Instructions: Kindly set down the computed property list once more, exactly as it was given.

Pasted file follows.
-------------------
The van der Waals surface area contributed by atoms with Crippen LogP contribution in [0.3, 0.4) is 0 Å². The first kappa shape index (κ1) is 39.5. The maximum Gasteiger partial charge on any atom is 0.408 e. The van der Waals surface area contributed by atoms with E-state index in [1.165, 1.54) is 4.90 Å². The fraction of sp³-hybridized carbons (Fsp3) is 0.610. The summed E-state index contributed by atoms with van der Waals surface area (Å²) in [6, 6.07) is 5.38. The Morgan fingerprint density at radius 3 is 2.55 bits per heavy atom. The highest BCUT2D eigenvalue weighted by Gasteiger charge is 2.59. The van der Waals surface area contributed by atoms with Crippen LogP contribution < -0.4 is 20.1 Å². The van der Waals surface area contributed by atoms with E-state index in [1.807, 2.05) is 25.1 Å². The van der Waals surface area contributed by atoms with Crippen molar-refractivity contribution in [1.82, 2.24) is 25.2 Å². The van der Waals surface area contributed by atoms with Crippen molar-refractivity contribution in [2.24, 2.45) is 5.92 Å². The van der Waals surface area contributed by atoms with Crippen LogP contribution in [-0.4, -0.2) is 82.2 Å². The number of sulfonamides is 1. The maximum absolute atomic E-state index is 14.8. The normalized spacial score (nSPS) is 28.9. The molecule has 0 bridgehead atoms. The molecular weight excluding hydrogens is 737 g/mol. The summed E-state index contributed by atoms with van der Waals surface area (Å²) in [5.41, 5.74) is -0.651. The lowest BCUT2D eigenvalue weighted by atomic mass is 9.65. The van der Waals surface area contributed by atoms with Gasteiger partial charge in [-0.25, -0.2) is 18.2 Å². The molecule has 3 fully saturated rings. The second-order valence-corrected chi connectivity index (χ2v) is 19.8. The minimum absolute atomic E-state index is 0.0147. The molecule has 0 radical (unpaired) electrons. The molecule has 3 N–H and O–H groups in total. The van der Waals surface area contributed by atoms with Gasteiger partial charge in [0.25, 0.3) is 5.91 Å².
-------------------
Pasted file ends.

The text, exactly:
The van der Waals surface area contributed by atoms with Crippen LogP contribution in [0.3, 0.4) is 0 Å². The first kappa shape index (κ1) is 39.5. The maximum Gasteiger partial charge on any atom is 0.408 e. The van der Waals surface area contributed by atoms with E-state index in [1.165, 1.54) is 4.90 Å². The fraction of sp³-hybridized carbons (Fsp3) is 0.610. The summed E-state index contributed by atoms with van der Waals surface area (Å²) in [6, 6.07) is 5.38. The Morgan fingerprint density at radius 3 is 2.55 bits per heavy atom. The highest BCUT2D eigenvalue weighted by Gasteiger charge is 2.59. The van der Waals surface area contributed by atoms with Crippen LogP contribution < -0.4 is 20.1 Å². The van der Waals surface area contributed by atoms with E-state index in [1.807, 2.05) is 25.1 Å². The van der Waals surface area contributed by atoms with Crippen molar-refractivity contribution in [1.82, 2.24) is 25.2 Å². The van der Waals surface area contributed by atoms with Crippen molar-refractivity contribution in [2.24, 2.45) is 5.92 Å². The van der Waals surface area contributed by atoms with Crippen LogP contribution in [-0.4, -0.2) is 82.2 Å². The number of sulfonamides is 1. The maximum absolute atomic E-state index is 14.8. The normalized spacial score (nSPS) is 28.9. The molecule has 0 bridgehead atoms. The molecular weight excluding hydrogens is 737 g/mol. The summed E-state index contributed by atoms with van der Waals surface area (Å²) in [5.41, 5.74) is -0.651. The lowest BCUT2D eigenvalue weighted by atomic mass is 9.65. The van der Waals surface area contributed by atoms with Gasteiger partial charge in [-0.25, -0.2) is 18.2 Å². The molecule has 3 fully saturated rings. The second-order valence-corrected chi connectivity index (χ2v) is 19.8. The minimum absolute atomic E-state index is 0.0147. The molecule has 0 radical (unpaired) electrons. The molecule has 3 N–H and O–H groups in total. The van der Waals surface area contributed by atoms with Gasteiger partial charge in [0.25, 0.3) is 5.91 Å².